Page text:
Nothing in particular happened. I’ve had the same habits I’d nurtured when I first moved here. Yoga in the morning. Ride the green line to work. Ride the yellow line home. Dinner and yoga at dusk. Hit the bars on Friday and Saturday night with Serge and/or Mike and/or Juan.
I chalked it up to something Freudian. Don’t have the time to dig for an answer and don’t have the patience for another therapist. I saw Dr. Schmidt for two weeks, missed yoga three times and the evening train four. Never again.
Frail. Languid. Delicate. Nervous. The words on the no-nonsense label caught my eye between the Burt’s Bees and the chia seeds. Blood ran thin – yes, thin was the right word – since June, ran cold despite the summer heat. I don’t feel strong anymore. I don’t feel whole.
I swallow a spoonful at dawn. It tastes like bananas and aspirin. I stretch to my toes and I run out the door down my well-worn route to the gym. I run past its long front window. Inside, a dozen familiar faces without names push and pull weights tied to strings tied to groaning machines. Something urges me on. I keep running.
The morning is cool, but the sweat is hot down my back. I run up the street and cancel my class at Yoga for You.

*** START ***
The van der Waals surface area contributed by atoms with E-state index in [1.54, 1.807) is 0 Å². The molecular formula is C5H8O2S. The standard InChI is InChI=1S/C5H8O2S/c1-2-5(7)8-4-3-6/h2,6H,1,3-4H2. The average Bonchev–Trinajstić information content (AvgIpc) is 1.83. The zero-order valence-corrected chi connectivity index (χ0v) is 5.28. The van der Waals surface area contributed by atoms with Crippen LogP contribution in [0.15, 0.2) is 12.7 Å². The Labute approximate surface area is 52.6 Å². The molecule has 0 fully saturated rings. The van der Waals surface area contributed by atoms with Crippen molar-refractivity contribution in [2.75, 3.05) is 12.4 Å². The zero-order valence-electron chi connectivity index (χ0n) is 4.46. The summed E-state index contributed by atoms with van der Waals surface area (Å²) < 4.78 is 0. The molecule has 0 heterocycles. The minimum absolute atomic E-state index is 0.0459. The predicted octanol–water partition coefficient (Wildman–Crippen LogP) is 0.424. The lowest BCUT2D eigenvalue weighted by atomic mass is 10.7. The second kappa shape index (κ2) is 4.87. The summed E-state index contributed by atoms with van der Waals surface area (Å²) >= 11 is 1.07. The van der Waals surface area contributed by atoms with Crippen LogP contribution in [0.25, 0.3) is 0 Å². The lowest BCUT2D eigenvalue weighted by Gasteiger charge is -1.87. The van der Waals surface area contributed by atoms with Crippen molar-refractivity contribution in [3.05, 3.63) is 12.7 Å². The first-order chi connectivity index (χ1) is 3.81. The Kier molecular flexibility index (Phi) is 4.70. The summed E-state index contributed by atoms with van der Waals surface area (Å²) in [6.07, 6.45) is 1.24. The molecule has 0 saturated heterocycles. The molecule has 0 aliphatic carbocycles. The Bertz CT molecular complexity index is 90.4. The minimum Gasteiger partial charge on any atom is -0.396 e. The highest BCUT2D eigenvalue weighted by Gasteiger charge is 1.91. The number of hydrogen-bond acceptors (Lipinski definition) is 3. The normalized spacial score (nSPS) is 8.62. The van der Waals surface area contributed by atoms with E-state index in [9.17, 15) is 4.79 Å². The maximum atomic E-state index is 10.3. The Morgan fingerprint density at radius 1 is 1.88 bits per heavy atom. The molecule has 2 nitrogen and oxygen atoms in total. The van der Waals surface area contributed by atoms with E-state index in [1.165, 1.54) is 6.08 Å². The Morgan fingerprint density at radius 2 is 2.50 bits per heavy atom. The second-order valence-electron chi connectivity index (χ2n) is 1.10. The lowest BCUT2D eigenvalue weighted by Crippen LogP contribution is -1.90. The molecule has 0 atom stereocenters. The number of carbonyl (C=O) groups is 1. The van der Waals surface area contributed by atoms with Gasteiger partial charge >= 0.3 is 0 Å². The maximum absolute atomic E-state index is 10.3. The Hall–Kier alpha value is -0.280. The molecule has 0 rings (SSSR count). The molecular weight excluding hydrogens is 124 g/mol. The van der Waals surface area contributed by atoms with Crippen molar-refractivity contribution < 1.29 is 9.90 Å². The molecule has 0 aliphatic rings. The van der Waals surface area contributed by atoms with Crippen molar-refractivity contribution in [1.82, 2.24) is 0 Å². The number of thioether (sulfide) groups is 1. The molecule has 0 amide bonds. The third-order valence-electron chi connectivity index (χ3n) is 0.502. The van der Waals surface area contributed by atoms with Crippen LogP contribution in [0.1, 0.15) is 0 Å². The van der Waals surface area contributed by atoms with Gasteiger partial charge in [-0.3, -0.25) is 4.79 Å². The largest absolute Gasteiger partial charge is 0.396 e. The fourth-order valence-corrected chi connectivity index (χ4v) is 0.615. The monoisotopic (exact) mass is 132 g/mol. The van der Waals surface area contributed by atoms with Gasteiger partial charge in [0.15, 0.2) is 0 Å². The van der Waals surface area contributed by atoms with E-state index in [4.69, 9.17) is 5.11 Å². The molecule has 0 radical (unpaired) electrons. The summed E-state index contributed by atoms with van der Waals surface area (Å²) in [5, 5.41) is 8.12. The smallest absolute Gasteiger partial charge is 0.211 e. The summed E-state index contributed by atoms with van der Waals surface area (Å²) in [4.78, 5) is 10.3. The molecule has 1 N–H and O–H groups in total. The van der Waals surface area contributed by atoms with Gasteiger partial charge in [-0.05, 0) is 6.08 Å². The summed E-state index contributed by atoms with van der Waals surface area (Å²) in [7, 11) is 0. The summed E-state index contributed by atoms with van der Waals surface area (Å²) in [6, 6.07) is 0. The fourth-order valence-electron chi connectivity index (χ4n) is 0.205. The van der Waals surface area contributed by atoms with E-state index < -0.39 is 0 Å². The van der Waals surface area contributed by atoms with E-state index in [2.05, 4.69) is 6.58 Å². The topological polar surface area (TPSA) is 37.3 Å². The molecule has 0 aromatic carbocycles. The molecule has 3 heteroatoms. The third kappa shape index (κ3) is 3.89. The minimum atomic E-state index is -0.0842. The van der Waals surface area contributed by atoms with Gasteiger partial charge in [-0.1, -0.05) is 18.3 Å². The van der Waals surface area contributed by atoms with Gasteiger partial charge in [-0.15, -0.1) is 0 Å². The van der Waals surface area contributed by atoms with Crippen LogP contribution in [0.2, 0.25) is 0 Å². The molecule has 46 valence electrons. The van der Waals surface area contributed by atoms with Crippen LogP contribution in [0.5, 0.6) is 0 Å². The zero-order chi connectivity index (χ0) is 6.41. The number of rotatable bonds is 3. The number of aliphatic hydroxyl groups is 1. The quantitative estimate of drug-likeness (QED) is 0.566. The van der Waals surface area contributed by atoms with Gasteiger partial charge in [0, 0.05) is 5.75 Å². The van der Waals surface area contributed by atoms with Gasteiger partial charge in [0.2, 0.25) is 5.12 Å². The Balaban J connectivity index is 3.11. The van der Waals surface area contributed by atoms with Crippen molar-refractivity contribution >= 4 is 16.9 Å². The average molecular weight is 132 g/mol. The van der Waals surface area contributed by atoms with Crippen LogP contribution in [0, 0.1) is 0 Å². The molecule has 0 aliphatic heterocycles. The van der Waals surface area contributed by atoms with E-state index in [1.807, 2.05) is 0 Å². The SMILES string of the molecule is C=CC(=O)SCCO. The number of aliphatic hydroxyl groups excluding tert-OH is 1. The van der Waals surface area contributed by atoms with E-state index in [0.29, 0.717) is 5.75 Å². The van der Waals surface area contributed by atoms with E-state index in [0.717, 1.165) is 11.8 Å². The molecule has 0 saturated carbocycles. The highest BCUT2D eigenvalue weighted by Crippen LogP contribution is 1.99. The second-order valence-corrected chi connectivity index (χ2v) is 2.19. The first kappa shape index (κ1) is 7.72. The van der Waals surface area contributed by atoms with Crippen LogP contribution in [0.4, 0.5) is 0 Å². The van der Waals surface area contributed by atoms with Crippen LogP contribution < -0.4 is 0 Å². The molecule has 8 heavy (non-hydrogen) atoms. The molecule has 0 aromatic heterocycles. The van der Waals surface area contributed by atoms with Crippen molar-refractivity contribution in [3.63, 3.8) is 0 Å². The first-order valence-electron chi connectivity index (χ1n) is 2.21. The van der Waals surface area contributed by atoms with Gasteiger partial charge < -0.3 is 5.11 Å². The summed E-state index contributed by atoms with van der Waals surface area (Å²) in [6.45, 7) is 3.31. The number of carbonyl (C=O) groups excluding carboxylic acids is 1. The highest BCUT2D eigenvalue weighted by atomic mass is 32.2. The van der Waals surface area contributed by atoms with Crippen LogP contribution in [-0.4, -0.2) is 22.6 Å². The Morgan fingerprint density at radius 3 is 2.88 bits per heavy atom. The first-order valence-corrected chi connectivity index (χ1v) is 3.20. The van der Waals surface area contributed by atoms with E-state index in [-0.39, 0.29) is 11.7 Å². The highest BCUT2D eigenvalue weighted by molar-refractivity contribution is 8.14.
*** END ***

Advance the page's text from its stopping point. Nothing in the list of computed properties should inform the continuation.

I run to the flats of Serge, Mike and Juan and tell them it’s over. Juan smiles and wonders aloud if it ever began in the first place.
I run to the train and stand on the platform. The cars fill to the brim with commuters. I watch the train pull off without me.
I run back to Unit 343, the place I called home, and write out a check for the rent that I owe. I place it upon my roommate’s red desk and pack what I want to keep.
I start up the car. I drive in a straight line out of town. The high rises become subdivisions. The subdivisions become pastures. The pastures become wooded.
I turn down a shale-laden road and park in a clearing among a dozen other cars with a dozen different plates. I walk up a path through the woods.
The path ends at a door set in a windowless building. I knock and it opens. A woman leads me down a row of lockers. She stops at 5G. I change into the clothes inside and head through the plastic strip curtain between two swinging doors.
A man hands me a hairnet and a pair of rubber gloves and ushers me to an open spot on the assembly line. Flat by flat, a great machine squirts the perfect amount of thick yellow fluid to fill twelve dozen glass bottles at once.
I know what to do. I can feel it: new veins stretch from my heart through my limbs like roots and stems from a seed.